Re-targeting of anthrax toxin binding for immunomodulation and targeted cancer therapy
Author(s)Loftis, Alexander Robert.
Massachusetts Institute of Technology. Department of Chemistry.
Bradley L. Pentelute.
MetadataShow full item record
The intracellular delivery of cytotoxic proteins is a longstanding goal in drug development. This is challenging due to biological membranes, which prevent facile entry of macromolecules into the cellular cytosol. Anthrax, derived from B. anthracis, is a protein delivery platform. Recent work has established anthrax as a non-toxic and reliable method to deliver a variety of proteins and other molecules to the cytosol of cells in a receptor-directed manner. However, native anthrax receptors are ubiquitously expressed membrane proteins TEM8 and CMG2, limiting the therapeutic application of wild-type anthrax. Moreover, unmodified anthrax is immunogenic, which limits the efficacy and number of doses which can be administered. In this thesis, anthrax was re-targeted to cells of therapeutic interest.In particular, the pore-forming agent of anthrax, protective antigen (PA), was fused to single-chain variable fragments targeting two pancreatic cancer cell receptors, human endothelial growth factor receptor and carcinoembryonic antigen. This design enabled pancreatic cancer cell-specific delivery of two highly toxic protein cargoes, including a Ras protease which rapidly degrades cytosolic Ras protein. The mutant protective antigen-scFv provides a facile and generalizable strategy for delivery of cytosolic delivery of proteins to any number of membrane receptors which can be targeted by known scFvs and, by extension, known antibodies. To mitigate anthrax's inherent immunogenicity, anthrax was re-targeted to mouse erythrocytes. Recent work has established that targeting of antigens to erythrocytes can lead to decreased antigen-specific inflammatory responses.To discover a reliable method to direct a molecule, such as protective antigen from anthrax toxin, to erythrocytes, a synthetic peptide library was selected in mice to identify a D-peptide, DQLR, which binds preferentially to mouse erythrocytes in vivo. When administered to immunocompetent mice, a DQLR-PA conjugate led to significantly decreased anti-PA antibodies. Similarly, a DQLR-peptide antigen conjugate led to decreased antigen-specific inflammatory responses and antigen-specific T cells, indicating antigen-specific tolerance is induced by the DQLR-mediated association of antigens to mouse erythrocytes in vivo.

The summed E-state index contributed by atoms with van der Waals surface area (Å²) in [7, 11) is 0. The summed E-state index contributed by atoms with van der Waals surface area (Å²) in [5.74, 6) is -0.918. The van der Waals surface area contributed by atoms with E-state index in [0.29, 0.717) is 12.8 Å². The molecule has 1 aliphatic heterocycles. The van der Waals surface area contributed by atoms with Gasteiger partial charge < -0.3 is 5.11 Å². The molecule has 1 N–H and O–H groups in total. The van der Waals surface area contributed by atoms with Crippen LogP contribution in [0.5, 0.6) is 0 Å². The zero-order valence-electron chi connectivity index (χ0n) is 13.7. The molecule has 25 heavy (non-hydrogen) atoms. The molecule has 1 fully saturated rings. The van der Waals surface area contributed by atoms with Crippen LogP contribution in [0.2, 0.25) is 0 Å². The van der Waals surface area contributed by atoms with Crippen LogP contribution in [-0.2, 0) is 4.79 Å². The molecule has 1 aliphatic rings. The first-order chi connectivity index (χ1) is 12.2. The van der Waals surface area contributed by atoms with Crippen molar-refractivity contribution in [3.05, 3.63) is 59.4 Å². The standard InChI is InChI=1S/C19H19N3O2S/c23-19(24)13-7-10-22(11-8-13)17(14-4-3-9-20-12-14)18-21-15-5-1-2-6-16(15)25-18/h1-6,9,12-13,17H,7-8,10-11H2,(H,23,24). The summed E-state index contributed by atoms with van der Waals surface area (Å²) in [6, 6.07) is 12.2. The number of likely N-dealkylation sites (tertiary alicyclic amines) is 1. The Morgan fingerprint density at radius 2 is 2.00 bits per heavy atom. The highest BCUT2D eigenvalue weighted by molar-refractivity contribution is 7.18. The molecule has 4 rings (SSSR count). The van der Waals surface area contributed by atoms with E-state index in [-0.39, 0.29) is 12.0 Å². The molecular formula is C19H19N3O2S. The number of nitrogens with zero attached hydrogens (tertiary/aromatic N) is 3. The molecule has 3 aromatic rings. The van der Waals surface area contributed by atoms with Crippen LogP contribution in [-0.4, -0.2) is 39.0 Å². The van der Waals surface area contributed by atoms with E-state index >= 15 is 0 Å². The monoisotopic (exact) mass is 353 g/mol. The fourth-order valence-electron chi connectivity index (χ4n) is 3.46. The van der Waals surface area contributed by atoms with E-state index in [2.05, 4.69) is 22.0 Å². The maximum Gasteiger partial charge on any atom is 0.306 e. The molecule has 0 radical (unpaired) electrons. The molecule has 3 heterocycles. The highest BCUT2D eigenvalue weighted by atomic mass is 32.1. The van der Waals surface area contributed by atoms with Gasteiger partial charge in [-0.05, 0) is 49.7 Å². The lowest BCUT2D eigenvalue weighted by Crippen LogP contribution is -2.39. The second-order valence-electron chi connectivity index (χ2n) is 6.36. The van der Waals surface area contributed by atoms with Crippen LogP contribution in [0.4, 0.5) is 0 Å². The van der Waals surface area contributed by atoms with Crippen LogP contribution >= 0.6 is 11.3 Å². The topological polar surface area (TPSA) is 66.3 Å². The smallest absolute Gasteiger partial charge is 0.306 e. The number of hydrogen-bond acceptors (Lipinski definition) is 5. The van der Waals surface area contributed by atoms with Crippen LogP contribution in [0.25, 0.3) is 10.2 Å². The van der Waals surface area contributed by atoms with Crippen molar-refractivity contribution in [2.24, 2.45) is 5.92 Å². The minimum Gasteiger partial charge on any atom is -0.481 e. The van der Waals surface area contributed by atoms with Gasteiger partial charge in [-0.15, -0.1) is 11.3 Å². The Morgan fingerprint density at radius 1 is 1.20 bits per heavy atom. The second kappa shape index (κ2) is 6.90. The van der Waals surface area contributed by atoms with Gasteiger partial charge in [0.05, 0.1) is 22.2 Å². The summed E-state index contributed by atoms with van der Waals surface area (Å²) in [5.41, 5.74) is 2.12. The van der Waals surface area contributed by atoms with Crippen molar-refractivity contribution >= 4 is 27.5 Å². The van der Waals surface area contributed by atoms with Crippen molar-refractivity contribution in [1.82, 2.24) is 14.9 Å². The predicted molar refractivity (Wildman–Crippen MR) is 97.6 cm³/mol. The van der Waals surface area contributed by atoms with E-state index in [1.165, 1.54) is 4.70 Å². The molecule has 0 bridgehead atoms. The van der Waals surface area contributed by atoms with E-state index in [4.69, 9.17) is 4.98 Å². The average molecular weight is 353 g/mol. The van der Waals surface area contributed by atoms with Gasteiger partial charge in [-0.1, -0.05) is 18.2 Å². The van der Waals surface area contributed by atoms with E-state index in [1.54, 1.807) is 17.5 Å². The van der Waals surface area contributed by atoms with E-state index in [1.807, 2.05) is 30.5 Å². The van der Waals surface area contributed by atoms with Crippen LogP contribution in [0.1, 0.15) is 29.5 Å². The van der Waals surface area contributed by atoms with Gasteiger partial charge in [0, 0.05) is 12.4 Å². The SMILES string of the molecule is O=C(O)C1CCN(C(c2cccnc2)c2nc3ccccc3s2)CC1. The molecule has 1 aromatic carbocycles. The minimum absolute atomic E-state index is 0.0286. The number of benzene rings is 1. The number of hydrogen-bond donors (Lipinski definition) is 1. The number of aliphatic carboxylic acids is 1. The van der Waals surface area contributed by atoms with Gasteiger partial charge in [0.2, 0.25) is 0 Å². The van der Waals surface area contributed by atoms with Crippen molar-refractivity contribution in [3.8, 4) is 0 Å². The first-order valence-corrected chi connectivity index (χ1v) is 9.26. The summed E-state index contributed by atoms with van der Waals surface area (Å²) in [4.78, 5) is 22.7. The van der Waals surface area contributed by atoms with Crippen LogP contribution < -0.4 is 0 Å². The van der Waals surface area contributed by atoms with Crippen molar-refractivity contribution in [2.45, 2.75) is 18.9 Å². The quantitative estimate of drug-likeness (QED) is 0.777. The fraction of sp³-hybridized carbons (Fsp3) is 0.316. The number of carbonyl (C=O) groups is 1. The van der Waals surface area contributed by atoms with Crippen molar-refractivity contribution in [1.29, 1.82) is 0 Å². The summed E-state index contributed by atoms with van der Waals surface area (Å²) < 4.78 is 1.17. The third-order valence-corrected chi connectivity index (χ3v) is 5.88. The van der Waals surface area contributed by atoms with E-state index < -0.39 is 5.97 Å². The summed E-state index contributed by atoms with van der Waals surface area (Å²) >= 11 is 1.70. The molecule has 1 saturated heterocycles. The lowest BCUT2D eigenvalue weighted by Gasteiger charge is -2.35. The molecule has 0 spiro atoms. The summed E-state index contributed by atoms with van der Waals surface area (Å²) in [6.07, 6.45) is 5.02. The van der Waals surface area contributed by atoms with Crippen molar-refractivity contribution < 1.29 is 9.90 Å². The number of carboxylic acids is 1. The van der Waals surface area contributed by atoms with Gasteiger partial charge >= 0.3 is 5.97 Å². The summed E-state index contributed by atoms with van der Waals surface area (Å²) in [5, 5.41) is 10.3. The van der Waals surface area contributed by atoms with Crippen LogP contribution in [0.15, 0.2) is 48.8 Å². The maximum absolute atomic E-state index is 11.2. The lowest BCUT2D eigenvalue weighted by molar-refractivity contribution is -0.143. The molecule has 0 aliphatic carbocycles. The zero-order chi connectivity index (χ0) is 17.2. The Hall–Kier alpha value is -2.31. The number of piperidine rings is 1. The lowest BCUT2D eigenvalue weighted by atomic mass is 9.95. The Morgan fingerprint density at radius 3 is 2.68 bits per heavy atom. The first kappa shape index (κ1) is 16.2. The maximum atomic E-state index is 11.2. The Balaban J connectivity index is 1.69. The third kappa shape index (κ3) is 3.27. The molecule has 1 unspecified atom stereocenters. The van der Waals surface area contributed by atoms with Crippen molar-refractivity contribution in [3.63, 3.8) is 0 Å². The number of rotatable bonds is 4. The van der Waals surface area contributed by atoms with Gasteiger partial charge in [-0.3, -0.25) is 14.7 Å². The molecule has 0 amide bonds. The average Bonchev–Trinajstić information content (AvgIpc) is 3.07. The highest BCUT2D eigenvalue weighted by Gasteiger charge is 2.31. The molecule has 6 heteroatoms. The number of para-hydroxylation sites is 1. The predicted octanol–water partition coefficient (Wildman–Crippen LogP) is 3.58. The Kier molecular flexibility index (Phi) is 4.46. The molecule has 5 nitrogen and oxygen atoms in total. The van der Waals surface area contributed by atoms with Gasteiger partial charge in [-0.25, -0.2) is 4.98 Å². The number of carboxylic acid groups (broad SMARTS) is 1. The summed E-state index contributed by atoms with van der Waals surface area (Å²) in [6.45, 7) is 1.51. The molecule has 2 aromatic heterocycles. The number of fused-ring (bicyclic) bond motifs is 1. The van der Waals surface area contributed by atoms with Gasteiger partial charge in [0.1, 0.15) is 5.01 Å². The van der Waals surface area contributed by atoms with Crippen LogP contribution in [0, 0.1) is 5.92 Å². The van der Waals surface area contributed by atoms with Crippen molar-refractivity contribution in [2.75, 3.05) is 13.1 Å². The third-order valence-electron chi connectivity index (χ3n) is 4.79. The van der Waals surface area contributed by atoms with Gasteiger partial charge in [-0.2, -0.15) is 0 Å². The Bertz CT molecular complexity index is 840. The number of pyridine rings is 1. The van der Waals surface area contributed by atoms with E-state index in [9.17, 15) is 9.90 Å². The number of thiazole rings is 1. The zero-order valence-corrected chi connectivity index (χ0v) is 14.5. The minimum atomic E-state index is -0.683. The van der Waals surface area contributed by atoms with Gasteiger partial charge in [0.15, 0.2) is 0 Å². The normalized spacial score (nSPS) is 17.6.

Thesis: Ph. D., Massachusetts Institute of Technology, Department of Chemistry, September, 2020Cataloged from student-submitted PDF of thesis.Includes bibliographical references.
DepartmentMassachusetts Institute of Technology. Department of Chemistry
Massachusetts Institute of Technology